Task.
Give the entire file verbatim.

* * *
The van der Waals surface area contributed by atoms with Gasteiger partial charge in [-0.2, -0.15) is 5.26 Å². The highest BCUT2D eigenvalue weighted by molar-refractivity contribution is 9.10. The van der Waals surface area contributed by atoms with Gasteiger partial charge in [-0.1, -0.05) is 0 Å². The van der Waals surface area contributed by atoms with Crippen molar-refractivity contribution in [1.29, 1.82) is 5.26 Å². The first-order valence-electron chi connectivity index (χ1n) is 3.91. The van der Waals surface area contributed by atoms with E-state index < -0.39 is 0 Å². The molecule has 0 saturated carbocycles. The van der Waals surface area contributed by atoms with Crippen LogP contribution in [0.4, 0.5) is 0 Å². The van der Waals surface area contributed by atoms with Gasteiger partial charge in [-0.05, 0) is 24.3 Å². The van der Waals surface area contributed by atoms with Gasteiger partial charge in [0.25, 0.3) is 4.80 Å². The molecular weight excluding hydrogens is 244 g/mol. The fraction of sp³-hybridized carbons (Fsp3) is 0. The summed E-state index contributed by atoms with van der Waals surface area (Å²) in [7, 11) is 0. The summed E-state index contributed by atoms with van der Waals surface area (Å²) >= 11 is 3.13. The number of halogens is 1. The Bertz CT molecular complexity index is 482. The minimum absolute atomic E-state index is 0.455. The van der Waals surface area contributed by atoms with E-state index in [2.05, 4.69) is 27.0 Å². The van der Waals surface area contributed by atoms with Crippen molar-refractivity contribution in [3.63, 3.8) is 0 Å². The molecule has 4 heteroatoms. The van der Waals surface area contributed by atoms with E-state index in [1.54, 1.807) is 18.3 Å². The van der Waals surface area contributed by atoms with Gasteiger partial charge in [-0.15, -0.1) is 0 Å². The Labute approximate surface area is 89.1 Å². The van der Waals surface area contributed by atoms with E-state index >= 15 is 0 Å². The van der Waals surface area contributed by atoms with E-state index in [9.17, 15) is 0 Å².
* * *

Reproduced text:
The van der Waals surface area contributed by atoms with Gasteiger partial charge in [-0.2, -0.15) is 5.26 Å². The highest BCUT2D eigenvalue weighted by molar-refractivity contribution is 9.10. The van der Waals surface area contributed by atoms with Gasteiger partial charge in [-0.1, -0.05) is 0 Å². The van der Waals surface area contributed by atoms with Crippen molar-refractivity contribution in [1.29, 1.82) is 5.26 Å². The first-order valence-electron chi connectivity index (χ1n) is 3.91. The van der Waals surface area contributed by atoms with E-state index < -0.39 is 0 Å². The molecule has 0 saturated carbocycles. The van der Waals surface area contributed by atoms with Crippen LogP contribution in [0.4, 0.5) is 0 Å². The van der Waals surface area contributed by atoms with Gasteiger partial charge in [-0.05, 0) is 24.3 Å². The van der Waals surface area contributed by atoms with Gasteiger partial charge in [0.25, 0.3) is 4.80 Å². The molecular weight excluding hydrogens is 244 g/mol. The fraction of sp³-hybridized carbons (Fsp3) is 0. The summed E-state index contributed by atoms with van der Waals surface area (Å²) in [7, 11) is 0. The summed E-state index contributed by atoms with van der Waals surface area (Å²) >= 11 is 3.13. The number of halogens is 1. The Bertz CT molecular complexity index is 482. The minimum absolute atomic E-state index is 0.455. The van der Waals surface area contributed by atoms with E-state index in [2.05, 4.69) is 27.0 Å². The van der Waals surface area contributed by atoms with Crippen molar-refractivity contribution in [3.63, 3.8) is 0 Å². The molecule has 4 heteroatoms. The van der Waals surface area contributed by atoms with E-state index in [1.54, 1.807) is 18.3 Å². The van der Waals surface area contributed by atoms with Gasteiger partial charge in [-0.15, -0.1) is 0 Å². The Labute approximate surface area is 89.1 Å². The van der Waals surface area contributed by atoms with E-state index >= 15 is 0 Å². The van der Waals surface area contributed by atoms with E-state index in [9.17, 15) is 0 Å².